Jammu and Kashmir - India travel & tourism
||Northern Most Part Of India
|Three Main Regions
||Jammu, Kashmir & Ladakh
||Dogri, Kashmiri, Hindi & Ladakhi
|Best Time To Visit
||Jammu - October To February
||Kashmir - May To October & November To February
||Ladakh - Mid June To September
Jammu and Kashmir came into being as a single political and geographical
entity following the Treaty of Amristar between the British Government
and Gulab singh signed on March 16, 1846. The Treaty handed over
the control of the Kashmir State to the Dogra ruler of Jammu who
had earlier annexed Ladakh. Thus a new State comprising three distinct
religions of Jammu, Kashmir and Ladakh was formed with Maharaja
Gulab Singh as its founder ruler. The feudal dispensation in the
State, however, was too harsh for the people to live under and towards
the end of a hundred years of this rule when their Indian brethren
were fighting for independence from the British under the inspiring
leadership of Mahatma Gandhi and Pandit Jawahar Lal Nehru, the Kashmiris
led by a towering personality, the Sher-I-Kashmir Sheikh Mohammad
Abdullah, rose against the autocracy. The autocratic rule came down
heavily on the people’s freedom movement. However, the people
laid their lives in the cause of freedom and to uphold the ideals
of secularism, equality, democracy and brotherhood.
The high point of the movement was July 13, 1931 when 22 protesters
were martyred. The event strengthened the movement and contrary
to the expectations of the then rulers, the peopled emerged more
determined in their resolution to seek an end to autocratic rule.
By the time the rulers could realise the futility of breaking the
will of the people with the might of the State, the National Conference,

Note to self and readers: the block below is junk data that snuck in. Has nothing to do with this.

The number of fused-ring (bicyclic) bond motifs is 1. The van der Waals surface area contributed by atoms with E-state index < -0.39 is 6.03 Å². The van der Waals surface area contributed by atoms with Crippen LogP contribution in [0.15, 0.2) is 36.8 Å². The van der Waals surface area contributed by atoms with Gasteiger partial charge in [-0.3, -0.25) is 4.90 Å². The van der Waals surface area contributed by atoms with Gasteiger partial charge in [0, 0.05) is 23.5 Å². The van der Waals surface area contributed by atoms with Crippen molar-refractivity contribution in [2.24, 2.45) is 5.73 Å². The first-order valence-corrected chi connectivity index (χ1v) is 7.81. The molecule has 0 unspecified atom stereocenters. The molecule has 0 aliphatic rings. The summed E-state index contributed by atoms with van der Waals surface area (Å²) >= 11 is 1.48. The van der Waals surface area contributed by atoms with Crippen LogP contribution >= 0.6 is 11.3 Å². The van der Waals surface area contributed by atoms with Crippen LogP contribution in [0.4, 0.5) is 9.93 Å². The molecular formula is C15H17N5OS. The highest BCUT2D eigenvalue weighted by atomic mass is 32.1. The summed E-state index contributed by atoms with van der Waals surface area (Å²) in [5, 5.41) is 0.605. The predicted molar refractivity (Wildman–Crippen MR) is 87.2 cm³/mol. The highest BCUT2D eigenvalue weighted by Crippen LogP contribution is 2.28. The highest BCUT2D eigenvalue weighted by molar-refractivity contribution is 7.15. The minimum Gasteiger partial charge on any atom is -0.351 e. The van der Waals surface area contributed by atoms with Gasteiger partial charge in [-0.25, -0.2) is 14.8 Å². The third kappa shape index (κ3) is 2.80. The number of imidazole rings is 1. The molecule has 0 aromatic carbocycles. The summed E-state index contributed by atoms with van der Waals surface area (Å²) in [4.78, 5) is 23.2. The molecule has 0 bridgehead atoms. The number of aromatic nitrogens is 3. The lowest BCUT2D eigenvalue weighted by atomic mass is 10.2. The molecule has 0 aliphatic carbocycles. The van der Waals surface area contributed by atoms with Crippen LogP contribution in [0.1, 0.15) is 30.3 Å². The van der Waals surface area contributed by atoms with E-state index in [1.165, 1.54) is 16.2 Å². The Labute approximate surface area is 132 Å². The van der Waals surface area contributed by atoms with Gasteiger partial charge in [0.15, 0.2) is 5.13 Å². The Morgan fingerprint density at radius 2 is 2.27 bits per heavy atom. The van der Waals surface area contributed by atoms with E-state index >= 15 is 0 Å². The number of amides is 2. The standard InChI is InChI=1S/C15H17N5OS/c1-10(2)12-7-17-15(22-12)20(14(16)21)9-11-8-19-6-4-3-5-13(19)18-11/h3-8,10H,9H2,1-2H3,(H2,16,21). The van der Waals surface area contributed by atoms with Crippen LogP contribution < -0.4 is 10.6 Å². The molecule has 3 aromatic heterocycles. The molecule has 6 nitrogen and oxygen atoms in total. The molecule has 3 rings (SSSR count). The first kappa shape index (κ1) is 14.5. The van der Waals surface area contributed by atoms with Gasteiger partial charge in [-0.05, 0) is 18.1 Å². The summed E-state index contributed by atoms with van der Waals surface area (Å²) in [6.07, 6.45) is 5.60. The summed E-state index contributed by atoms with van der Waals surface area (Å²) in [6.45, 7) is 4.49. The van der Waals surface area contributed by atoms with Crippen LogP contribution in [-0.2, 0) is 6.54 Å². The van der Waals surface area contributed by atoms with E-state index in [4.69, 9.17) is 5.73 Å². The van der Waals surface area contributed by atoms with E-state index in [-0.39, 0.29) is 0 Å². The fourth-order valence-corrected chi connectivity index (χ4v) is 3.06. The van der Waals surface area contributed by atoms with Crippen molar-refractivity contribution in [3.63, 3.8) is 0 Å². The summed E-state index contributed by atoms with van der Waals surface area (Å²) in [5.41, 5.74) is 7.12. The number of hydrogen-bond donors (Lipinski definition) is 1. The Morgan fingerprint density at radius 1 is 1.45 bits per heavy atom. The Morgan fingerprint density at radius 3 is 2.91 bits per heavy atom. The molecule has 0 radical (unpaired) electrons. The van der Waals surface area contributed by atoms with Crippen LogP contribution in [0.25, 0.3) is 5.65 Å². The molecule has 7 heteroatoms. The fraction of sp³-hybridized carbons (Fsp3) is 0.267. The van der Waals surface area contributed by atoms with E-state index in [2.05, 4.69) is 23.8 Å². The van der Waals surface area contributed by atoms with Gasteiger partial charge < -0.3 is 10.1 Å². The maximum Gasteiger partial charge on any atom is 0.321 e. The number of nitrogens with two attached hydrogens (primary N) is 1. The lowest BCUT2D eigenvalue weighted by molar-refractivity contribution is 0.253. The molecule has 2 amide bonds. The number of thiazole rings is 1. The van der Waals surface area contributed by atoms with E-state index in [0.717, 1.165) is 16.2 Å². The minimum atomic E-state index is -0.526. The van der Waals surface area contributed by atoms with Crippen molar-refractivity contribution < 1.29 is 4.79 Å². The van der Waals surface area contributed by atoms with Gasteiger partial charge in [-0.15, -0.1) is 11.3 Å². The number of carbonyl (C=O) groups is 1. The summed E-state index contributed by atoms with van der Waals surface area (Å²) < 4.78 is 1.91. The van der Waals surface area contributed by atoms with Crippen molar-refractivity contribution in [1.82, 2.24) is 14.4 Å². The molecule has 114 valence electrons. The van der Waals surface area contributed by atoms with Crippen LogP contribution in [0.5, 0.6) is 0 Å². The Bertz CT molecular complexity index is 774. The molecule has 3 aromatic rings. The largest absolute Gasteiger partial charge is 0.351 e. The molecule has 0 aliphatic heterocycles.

headed by Sheikh Mohammad Abdullah, had become a mass movement and
a force to reckon with. It broke the barriers of region and religion
and became a popular and secular voice of the people of the State
whose collective yearning was freedom from autocracy and the establishment
of a popular rule. The people’s movement spearheaded by the
National Conference saw several ups and downs with its leaders particularly
the Sher-I-Kashmir suffering vissitudes and long internment.
Jammu and Kashmir was one of about 565 princely States of India
on which the British paramountcy lapsed at the stroke of midnight
on August 15, 1947. While the power was transferred to the people
in British India, the rulers of the princely States were given an
option to join either of the two Dominions – India or Pakistan.
The Government of India Act 1935, as adopted in the Indian Independence
Act, 1947, provided, "An Indian State shall be deemed to have
acceded to the Dominion if the Governor General has signified the
acceptance of an Instrument of Accession executed by the rule thereof."
India, Pakistan and even Britain were party to these provisions.
So the choice of joining either of the Dominions was left to the
Rulers of the States concerned. Moreover, in the Indian Independence
Act, 1947, there was no provision for any conditional accession.
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